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Students show talent in Bradley Idol

Hosted in the Renaissance Coliseum on April 20 beginning at 5 p.m., Bradley Idol seeks to unify students and begin a new tradition.

ACBU coordinators Megan DeSmet and Skylar Mitchell have been planning Bradley Idol for months.

“Bradley doesn’t have many traditions beyond Lighting of the B. We wanted to make a new tradition,” DeSmet, a junior nursing major, said.

In addition to starting a new tradition that will hopefully catch on, it also offers students a chance to showcase their abilities.

“I’m excited for the atmosphere and to see people show their hidden talents to the campus community,” Mitchell, a freshman nursing major, said.

Forty students brought their voices to auditions in the Student Center Ballroom on Wednesday. Some students cradled instruments, others entered the audition room alone. Contestants were friendly, chatting amongst themselves as they prepared their songs.

Kerri Predovich, a junior psychology major, said Bradley Idol is bringing students together.

“[Bradley Idol] gets people from all different groups involved,” Predovich said.

Troi Roberts, a junior television arts major, said she is happy Bradley is offering an outlet for musically-gifted students.

“I know that many colleges have campus-wide talent shows, and Bradley doesn’t, so it’s nice that we finally have something similar,” Roberts said. “It’s nice to give this opportunity to people who aren’t necessarily in a musical, talent-based major.”

Only ten contestants will advance to the final show – one from each residence hall grouping, two from off-campus housing and three “wild cards.”

The winner of Bradley Idol will receive a $250 grand prize.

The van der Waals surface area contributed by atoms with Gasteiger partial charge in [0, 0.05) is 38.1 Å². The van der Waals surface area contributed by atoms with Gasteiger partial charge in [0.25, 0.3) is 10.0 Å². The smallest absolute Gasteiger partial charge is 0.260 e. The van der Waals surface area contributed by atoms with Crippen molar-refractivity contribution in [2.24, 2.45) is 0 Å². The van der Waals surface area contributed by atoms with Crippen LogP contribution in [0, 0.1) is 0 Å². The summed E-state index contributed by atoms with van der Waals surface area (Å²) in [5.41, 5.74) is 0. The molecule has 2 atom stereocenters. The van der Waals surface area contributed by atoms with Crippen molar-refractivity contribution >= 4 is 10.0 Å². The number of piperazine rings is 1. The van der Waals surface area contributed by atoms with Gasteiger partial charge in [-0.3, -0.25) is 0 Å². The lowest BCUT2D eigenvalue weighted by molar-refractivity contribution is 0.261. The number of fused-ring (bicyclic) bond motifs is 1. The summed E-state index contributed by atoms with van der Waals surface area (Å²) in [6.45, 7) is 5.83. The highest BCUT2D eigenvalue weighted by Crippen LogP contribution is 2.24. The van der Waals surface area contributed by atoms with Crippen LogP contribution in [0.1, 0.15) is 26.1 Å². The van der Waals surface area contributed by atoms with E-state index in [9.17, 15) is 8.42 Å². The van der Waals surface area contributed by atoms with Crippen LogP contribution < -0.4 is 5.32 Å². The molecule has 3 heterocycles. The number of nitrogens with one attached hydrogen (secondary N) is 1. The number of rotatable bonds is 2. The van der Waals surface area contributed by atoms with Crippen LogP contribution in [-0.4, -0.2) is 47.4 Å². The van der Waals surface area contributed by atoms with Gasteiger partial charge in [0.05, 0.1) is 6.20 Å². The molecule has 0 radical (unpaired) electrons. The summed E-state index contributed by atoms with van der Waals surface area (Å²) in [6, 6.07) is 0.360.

Pierre Paul, a junior political science major, seemed optimistic about Bradley Idol’s potential.

“I think [Bradley Idol] could easily become a tradition,” Paul said. “There should be a good turnout because everyone who makes it to the live show has friends or organizations behind them who will hopefully come out to support.”

Dan Henig, a YouTube personality with over 100,000 subscribers and most known for his cover of “Get Low” with 10+ million views, will be emceeing Bradley Idol.

Bradley Idol’s panel of judges consists of Christopher Marsh, an instructor of communication, BUPD Lieutanant Sean Savage and Cory Craig, assistant director of Admissions. Judges’ opinions will count for 40 percent of the vote, and the other 60 percent of the vote will be decided by those in attendance.

Sierra Doss, a junior television arts and Spanish double major, said she left her audition excited for Bradley Idol regardless of audition results.

“Even if I’m not a contestant, I’m still going to go to Bradley Idol,” Doss said. “It’s not something super political or intense or something you have to pay to get into; it’s just fun.”